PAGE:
“Ragtime” followed in 1981. The adaptation of E.L. Doctorow’s novel, notable for Forman’s ability to persuade his aging Connecticut neighbor Jimmy Cagney to end 20 years of retirement and play the corrupt police commissioner, also was a disappointment.

Forman returned to top form three years later, however, when he released “Amadeus”.

Based on Peter Shaffer’s play, it portrayed 18th century musical genius Wolfgang Amadeus Mozart as a foul-mouthed man-child, with lesser composer Salieri as his shadowy nemesis. It captured seven Academy Awards, including best picture, best director and best actor (for F. Murray Abraham as Salieri).

Hunting for locations, Forman realized Prague was the only European capital that had changed little since Mozart’s time, but returning there initially filled him with dread.

His parents had died in a Nazi concentration camp when he was 9. He had been in Paris when the communists crushed the Prague Spring movement in 1968, and he hadn’t bothered to return home, becoming a US citizen in 1975.

The Czech government, realizing the money to be made by letting “Amadeus” be filmed in Prague, allowed Forman to come home, and the public hailed his return.

“There was an enormous affection for us doing the film,” he remarked in 2002. “The people considered it a victory for me that the authorities had to bow to the almighty dollar and let the traitor back.”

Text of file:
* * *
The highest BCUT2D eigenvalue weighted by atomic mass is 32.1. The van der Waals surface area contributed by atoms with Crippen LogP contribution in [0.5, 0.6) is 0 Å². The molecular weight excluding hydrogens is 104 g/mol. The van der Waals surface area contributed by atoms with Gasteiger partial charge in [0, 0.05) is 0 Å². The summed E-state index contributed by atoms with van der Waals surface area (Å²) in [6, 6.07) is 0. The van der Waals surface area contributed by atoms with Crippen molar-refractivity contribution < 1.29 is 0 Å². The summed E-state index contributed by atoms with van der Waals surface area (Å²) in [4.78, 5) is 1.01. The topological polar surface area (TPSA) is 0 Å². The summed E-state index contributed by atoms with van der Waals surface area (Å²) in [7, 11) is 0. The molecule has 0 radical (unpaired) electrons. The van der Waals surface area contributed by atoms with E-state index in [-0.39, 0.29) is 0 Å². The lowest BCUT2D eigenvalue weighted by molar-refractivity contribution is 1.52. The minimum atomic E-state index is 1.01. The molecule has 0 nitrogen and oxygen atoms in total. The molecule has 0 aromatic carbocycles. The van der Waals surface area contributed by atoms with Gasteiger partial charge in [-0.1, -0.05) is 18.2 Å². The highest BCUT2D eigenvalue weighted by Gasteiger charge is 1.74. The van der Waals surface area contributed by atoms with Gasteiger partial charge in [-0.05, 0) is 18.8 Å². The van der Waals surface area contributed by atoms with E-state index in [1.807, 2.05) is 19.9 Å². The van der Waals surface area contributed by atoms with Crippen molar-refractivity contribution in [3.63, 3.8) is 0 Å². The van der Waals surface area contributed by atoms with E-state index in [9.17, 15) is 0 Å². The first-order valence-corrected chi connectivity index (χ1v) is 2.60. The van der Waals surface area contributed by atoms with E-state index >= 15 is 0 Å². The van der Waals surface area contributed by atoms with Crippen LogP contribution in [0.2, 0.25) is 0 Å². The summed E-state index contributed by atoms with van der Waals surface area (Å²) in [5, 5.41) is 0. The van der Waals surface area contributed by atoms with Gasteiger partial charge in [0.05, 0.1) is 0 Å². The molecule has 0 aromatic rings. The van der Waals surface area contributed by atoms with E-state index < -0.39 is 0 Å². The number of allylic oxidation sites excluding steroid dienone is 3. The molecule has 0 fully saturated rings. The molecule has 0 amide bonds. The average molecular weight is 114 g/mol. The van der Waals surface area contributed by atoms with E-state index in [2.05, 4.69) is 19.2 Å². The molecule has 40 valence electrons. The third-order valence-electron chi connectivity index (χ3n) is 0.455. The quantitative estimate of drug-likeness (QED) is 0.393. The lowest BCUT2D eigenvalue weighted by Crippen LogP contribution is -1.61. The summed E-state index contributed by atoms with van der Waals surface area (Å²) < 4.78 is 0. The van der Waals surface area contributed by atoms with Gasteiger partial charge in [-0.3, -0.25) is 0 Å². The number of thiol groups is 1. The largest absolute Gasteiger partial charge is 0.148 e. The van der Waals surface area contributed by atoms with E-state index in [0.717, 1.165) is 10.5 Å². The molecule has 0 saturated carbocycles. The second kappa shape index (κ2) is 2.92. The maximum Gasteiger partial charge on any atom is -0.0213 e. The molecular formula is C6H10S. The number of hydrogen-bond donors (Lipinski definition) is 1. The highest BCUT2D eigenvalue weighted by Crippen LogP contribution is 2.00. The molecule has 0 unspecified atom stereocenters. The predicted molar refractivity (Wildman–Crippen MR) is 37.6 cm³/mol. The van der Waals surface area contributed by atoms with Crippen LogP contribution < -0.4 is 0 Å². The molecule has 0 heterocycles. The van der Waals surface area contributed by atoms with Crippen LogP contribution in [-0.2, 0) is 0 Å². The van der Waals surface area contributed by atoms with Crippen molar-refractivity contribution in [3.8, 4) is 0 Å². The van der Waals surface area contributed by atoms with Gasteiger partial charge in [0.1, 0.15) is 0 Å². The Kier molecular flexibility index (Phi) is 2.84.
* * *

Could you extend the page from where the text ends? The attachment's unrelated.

Never prolific, Forman’s output slowed even more after “Amadeus”, and his three subsequent films were disappointments.


BOISE, Idaho: Patrick F. McManus, a prolific writer best known for his humor columns in fishing and hunting magazines who also wrote mystery novels and one-man comedy plays, has died. He was 84.

McManus died Wednesday evening at a nursing facility where he lived in Spokane, Washington, where he had been in declining health, Tim Behrens, who performed the one-man plays, said Friday.

“He was a warm man, he was a good man, he was a funny man,” Behrens said. “I look at him right up there with Mark Twain.”

McManus wrote monthly humor columns for more than three decades for the popular magazines Field & Stream and Outdoor Life, the columns later appeared in books. He also wrote other books, more than two dozen in all that included a guide for humor writers, and a series of mystery novels with a darker form of humor involving fictional Blight County, Idaho, and Sheriff Bo Tully. Altogether, he sold more than 5 million copies and appeared on the New York Times best-seller list.

Many of his characters are drawn from real people from his childhood in Sandpoint, Idaho, about 75 miles (120 kilometers) northeast of Spokane, said Bill Stimson, a journalism professor at Eastern Washington University and former writing student of McManus at the same school. The two became lifelong friends.